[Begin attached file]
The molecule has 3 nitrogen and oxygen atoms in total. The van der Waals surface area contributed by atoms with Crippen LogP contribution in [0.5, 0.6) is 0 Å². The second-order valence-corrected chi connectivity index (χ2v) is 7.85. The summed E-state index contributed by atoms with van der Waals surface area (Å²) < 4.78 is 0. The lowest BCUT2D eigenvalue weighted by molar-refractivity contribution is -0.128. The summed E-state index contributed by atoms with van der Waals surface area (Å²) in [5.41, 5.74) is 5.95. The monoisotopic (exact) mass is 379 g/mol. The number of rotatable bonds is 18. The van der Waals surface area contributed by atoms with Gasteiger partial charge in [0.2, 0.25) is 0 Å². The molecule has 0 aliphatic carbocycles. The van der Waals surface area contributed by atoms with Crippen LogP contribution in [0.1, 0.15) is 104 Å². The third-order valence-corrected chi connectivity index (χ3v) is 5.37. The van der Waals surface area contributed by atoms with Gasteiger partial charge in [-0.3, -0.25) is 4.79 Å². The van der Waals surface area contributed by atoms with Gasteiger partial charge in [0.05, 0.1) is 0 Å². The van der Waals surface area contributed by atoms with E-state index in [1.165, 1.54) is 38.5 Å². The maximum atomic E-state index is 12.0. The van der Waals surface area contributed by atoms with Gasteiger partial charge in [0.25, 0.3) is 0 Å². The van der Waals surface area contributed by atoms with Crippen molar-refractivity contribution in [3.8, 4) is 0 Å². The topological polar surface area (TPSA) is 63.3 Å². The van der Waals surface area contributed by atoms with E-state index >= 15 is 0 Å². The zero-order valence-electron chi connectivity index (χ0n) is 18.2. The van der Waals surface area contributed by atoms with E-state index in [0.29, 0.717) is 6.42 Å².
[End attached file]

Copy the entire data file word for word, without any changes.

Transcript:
The molecule has 3 nitrogen and oxygen atoms in total. The van der Waals surface area contributed by atoms with Crippen LogP contribution in [0.5, 0.6) is 0 Å². The second-order valence-corrected chi connectivity index (χ2v) is 7.85. The summed E-state index contributed by atoms with van der Waals surface area (Å²) < 4.78 is 0. The lowest BCUT2D eigenvalue weighted by molar-refractivity contribution is -0.128. The summed E-state index contributed by atoms with van der Waals surface area (Å²) in [5.41, 5.74) is 5.95. The monoisotopic (exact) mass is 379 g/mol. The number of rotatable bonds is 18. The van der Waals surface area contributed by atoms with Gasteiger partial charge in [0.2, 0.25) is 0 Å². The molecule has 0 aliphatic carbocycles. The van der Waals surface area contributed by atoms with Crippen LogP contribution in [0.1, 0.15) is 104 Å². The third-order valence-corrected chi connectivity index (χ3v) is 5.37. The van der Waals surface area contributed by atoms with Gasteiger partial charge in [-0.3, -0.25) is 4.79 Å². The van der Waals surface area contributed by atoms with Gasteiger partial charge in [0.05, 0.1) is 0 Å². The van der Waals surface area contributed by atoms with E-state index in [1.165, 1.54) is 38.5 Å². The maximum atomic E-state index is 12.0. The van der Waals surface area contributed by atoms with Gasteiger partial charge in [0.25, 0.3) is 0 Å². The van der Waals surface area contributed by atoms with Crippen molar-refractivity contribution in [3.8, 4) is 0 Å². The topological polar surface area (TPSA) is 63.3 Å². The van der Waals surface area contributed by atoms with E-state index >= 15 is 0 Å². The zero-order valence-electron chi connectivity index (χ0n) is 18.2. The van der Waals surface area contributed by atoms with E-state index in [0.29, 0.717) is 6.42 Å².